How Long Can Expressed Breast Milk be Stored?

This depends on the method of storage, as well as how meticulous you have been with the hygiene and preparation of breast milk.

Freshly expressed milk can be stored for 4-6 hours at room temperature, 3-5 days in the fridge or up to 6 months in the freezer.

Breast Milk Storage Tips

Breast Milk Storage
  • Always date your milk, so it can be used in date rotation

  • Use good hand hygiene and thoroughly clean your pump parts and any storage containers.

  • if you are travelling, you can use an insulated cooler with ice packs to preserve your milk for up to 24 hours

  • Store milk in small quantities of 2-4 ozs in order to prevent waste.

  • If freezing milk, use bags which can be stored flat, rather than bulky containers.

  • Breast milk is best used fresh, with the next best option being refrigerated, and then frozen. Bear this in mind when choosing the storage method each time you express milk.

How to Store Breast Milk in the Fridge

If you’re storing breastmilk in the fridge, you will need to use it within 5 days. This is fine if you are an occasional pumper and just need fresh breast milk to cover you now and then.

If your baby prefers warm breast milk, you can use a bottle warmer or a bowl of warm water to ensure that you have a supply more or less ready to go, with no need to thaw.

Refrigerate expressed breast milk immediately, in a sealed storage container. Be sure to add the date of expression so that you use pumped milk in order, the oldest breast milk first.

Just as cow milk spoils, so does breast milk – so use in a date rotation and within 3-5 days. This helps to preserve nutritional value too.

Do not store breast milk in the refrigerator door, where it will be susceptible to temperature changes every time the door opens.

Store milk in quantities of 2-4 ozs, according to what your baby takes in a typical feed- once the milk has been exposed to baby’s mouth, leftover milk must be used within 2 hours.

How to Store Breast Milk in the Freezer

Breast Milk in the Freezer

If you are storing your breast milk in the freezer, the best way to do so is using disposable bottle liners or storage bags. These can be frozen flat so as not to take up all your deep freezer space!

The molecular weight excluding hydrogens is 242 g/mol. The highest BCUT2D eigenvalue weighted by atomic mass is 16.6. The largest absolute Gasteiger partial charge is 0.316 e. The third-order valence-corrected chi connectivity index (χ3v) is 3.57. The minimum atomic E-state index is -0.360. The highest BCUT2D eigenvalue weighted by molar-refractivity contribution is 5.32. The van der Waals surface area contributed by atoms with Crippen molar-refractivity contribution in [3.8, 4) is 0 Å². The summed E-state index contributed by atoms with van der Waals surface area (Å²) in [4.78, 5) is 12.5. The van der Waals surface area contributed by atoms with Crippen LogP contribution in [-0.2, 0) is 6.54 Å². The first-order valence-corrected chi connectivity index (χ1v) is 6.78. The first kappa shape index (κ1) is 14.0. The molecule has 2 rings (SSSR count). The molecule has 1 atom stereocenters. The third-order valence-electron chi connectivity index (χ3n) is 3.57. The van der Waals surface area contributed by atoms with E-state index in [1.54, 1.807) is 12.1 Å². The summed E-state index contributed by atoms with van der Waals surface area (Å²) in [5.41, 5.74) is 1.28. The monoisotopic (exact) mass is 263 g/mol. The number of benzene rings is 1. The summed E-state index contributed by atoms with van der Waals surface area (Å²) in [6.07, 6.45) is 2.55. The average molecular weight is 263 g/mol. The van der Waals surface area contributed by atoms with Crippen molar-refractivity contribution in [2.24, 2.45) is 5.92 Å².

Again, ensure to date your milk and use in date order. If your child attends day care, also add your child’s name for the benefit of your child care provider.

Freeze your breast milk in quantities of 2-4ozs- this prevents waste. It is not recommended to refreeze thawed breast milk, so you want to freeze in quantities that can be consumed within one feed.

If you plan to freeze your breast milk, remember that breast milk expands as it freezes, so in order to prevent your frozen container from breaking or bursting, be sure to leave a gap of an inch or two at the top of the bottle, and do not fill bags past the fill line.

You can check out our post about freezing breast milk to learn more.

Hot to Safely Thaw Breast Milk

Thaw Breast Milk

There are a number of ways to thaw breast milk. You can pop the bottle or sealed bag in to a bowl of lukewarm water, or thaw in the refrigerator (this can take around 12 hours so will require some forward planning).

You can also run the sealed container or bag under warm water until completely thawed. Thawing breast milk at room temperature is not recommended.

Previously frozen milk thawed in the refrigerator should be used within 24 hours, while room temperature breast milk should be used within 2 hours of thawing- it can be served room temperature.

Never refreeze thawed breast milk.

Never heat frozen breast milk in the microwave; this can lead to hot spots which may burn your baby’s mouth. It is best for breast milk to be thawed slowly, for example running under hot water.

You can use a bottle warmer to warm your thawed milk, but it should then be used within 2 hours.